On July 27th, 2015, Chinese smartphone manufacturer OnePlus unveiled its second-generation smartphone, the “OnePlus Two.” This was a highly anticipated launch, because OnePlus’ first device, the OnePlus One, took the smartphone industry by storm just over a year ago. The OnePlus One offered the kind of high-end specs found in today’s elite smartphones, but for just a fraction of the price. Consequently, OnePlus has sold over 1 million OnePlus One smartphones thus far – no small feat for a new start-up based out of southern China. But, due to a series of behind-the-scenes legal issues, the OnePlus Two will not offer the popular operating system found in its predecessor, Cyanogen OS, but instead will feature OnePlus’ own operating system: Oxygen OS. This difference may be critical to the OnePlus Two’s future success.
The story had begun a year earlier, when software company Cyanogen simultaneously granted licenses for use of its operating system to two different smartphone manufacturers: OnePlus and MicroMax. OnePlus was granted a two-year non-exclusive license to use Cyanogen’s software and trademarks across the globe, while MicroMax was granted an exclusive license to do the same in India, Bangladesh, Sri Lanka, Nepal, Pakistan, and Myanmar. Disputes arose once OnePlus decided to enter its smartphone into the Indian market, likely hoping to take advantage of a growing economy of over 1.2 billion people. MicroMax quickly took measures to protect its exclusive license, and managed to secure an injunction from the Delhi High Court that stopped OnePlus from shipping its smartphones to India. After five months of legal battles, the case was settled in May 2015, with a seemingly agreeable resolution.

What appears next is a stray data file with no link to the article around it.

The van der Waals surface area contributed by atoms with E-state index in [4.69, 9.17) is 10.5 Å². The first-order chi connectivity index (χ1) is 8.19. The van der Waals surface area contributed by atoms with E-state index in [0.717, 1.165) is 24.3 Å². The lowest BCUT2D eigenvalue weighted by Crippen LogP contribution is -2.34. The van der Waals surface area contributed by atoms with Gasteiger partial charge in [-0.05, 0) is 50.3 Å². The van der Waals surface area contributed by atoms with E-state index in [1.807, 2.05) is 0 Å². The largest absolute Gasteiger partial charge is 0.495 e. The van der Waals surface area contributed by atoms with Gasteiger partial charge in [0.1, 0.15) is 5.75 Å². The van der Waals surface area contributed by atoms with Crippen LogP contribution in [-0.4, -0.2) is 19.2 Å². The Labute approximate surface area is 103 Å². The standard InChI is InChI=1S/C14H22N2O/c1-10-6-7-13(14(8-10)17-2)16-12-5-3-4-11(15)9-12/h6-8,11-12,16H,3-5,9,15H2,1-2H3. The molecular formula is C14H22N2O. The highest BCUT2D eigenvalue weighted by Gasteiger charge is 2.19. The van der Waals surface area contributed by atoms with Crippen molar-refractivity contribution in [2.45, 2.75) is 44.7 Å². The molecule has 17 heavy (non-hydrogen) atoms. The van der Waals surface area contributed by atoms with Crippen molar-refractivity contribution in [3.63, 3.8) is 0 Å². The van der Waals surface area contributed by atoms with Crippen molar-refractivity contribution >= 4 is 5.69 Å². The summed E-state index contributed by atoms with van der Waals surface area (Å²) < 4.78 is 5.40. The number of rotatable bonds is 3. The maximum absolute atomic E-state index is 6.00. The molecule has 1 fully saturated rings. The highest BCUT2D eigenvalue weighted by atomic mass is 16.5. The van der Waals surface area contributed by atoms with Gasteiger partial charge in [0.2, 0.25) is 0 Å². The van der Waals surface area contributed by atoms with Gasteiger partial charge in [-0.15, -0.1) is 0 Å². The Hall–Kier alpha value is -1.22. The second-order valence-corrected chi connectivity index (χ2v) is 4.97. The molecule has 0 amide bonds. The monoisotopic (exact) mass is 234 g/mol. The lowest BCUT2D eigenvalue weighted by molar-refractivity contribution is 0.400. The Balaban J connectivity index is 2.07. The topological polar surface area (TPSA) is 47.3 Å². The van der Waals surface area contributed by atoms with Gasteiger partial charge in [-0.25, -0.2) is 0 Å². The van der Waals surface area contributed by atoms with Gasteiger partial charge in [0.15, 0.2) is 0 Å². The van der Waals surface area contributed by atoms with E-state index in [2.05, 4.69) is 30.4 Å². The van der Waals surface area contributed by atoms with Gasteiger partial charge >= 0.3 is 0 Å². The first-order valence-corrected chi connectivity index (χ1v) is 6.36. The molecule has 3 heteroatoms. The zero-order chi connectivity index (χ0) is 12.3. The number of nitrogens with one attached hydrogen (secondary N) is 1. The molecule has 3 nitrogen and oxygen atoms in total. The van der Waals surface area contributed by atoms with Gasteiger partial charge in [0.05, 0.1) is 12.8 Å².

However, this regional dispute has had widespread consequences for OnePlus. In May 2015, OnePlus and Cyanogen formally ended their business relationship, which up to that point had been very beneficial for OnePlus. This is because Cyanogen OS had been an integral part of the OnePlus One’s success. As an alternative version of the stock Android operating system, Cyanogen OS permitted numerous customization options for the smartphone user, including system-wide theme packs, custom profiles, advanced gestures, and button options. Such features were particularly appealing for many “techie” users who desired a higher degree of control, and who accounted for a large percentage of the OnePlus One’s original fan base. Alas, it is now evident that OnePlus and Cyanogen no longer share the close partnership that they once had.
Anticipation is brimming and expectations are high for OnePlus’ newest smartphone, the OnePlus Two. OnePlus will have to prove that its product is worthy of praise and that its self-developed Oxygen OS is able to carry the day. Can OnePlus repeat its success in the US and European markets, where most of its audience is based? Smartphone enthusiasts are eager to find out!